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n. pl. ar·che·go·ni·a (-nē-ə)
A multicellular, often flask-shaped, egg-producing organ occurring in mosses, liverworts, ferns, and most gymnosperms.

[New Latin, from Greek arkhegonos, original : arkhe-, arkhi-, archi- + gonos, offspring; see genə- in Indo-European roots.]

ar′che·go′ni·al adj.
ar′che·go′ni·ate (-ĭt) adj.


n, pl -nia (-nɪə)
(Botany) a female sex organ, occurring in mosses, spore-bearing vascular plants, and gymnosperms, that produces a single egg cell in its swollen base
[C19: from New Latin, from Greek arkhegonos original parent, from arkhe- chief, first + gonos seed, race]
ˌarcheˈgoniate adj


(ˌɑr kɪˈgoʊ ni əm)

n., pl. -ni•a (-ni ə)
a flask-shaped female reproductive organ of ferns, mosses, and most gymnosperms that contains the gamete.
ar`che•go′ni•al, ar`che•go′ni•ate (-ni ɪt, -ˌeɪt) adj.
ThesaurusAntonymsRelated WordsSynonymsLegend:
Noun1.archegonium - a female sex organ occurring in mosses, ferns, and most gymnosperms
plant organ - a functional and structural unit of a plant or fungus
References in periodicals archive ?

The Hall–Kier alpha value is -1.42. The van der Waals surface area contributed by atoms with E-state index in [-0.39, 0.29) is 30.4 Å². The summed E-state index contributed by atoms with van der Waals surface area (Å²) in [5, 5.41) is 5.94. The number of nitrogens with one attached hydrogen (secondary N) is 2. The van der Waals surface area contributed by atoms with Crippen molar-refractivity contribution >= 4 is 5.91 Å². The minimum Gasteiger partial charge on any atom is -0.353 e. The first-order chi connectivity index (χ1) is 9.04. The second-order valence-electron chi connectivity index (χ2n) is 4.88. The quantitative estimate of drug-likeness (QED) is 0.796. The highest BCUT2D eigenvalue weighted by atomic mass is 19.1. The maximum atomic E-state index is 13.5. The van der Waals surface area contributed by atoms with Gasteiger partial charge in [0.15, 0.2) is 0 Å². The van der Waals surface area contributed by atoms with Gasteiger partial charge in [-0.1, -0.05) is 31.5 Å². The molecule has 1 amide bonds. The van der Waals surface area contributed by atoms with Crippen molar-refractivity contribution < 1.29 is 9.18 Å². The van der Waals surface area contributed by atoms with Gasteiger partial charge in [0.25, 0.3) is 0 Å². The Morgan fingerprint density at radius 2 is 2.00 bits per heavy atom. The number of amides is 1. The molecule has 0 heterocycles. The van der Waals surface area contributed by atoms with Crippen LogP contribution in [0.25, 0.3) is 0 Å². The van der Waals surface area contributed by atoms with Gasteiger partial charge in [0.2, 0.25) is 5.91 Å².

Antheridia and archegonia usually born in receptacles Marchantiopsida: Key 1 4.
Archegonia were always produced immediately under the notch.
They were further examined for the number of antheridia and archegonia.
However, the female gametophyte of angiosperms might better be characterized as containing two not one archegonia, since in its reduction, whatever else is lost, an egg-producing structure (archegonium) must remain.
In Blechnum falciforme, archegonia were apparent by day 40; in B.
In Pellia, as in other liverworts, archegonia are produced on the upper side of the plant, in ferns on the lower side near the marginal blastozone (Figs.
1980), cellularize centripetally (form alveoli), and at sexual maturity consist of thousands of cells with several archegonia (Matten et al.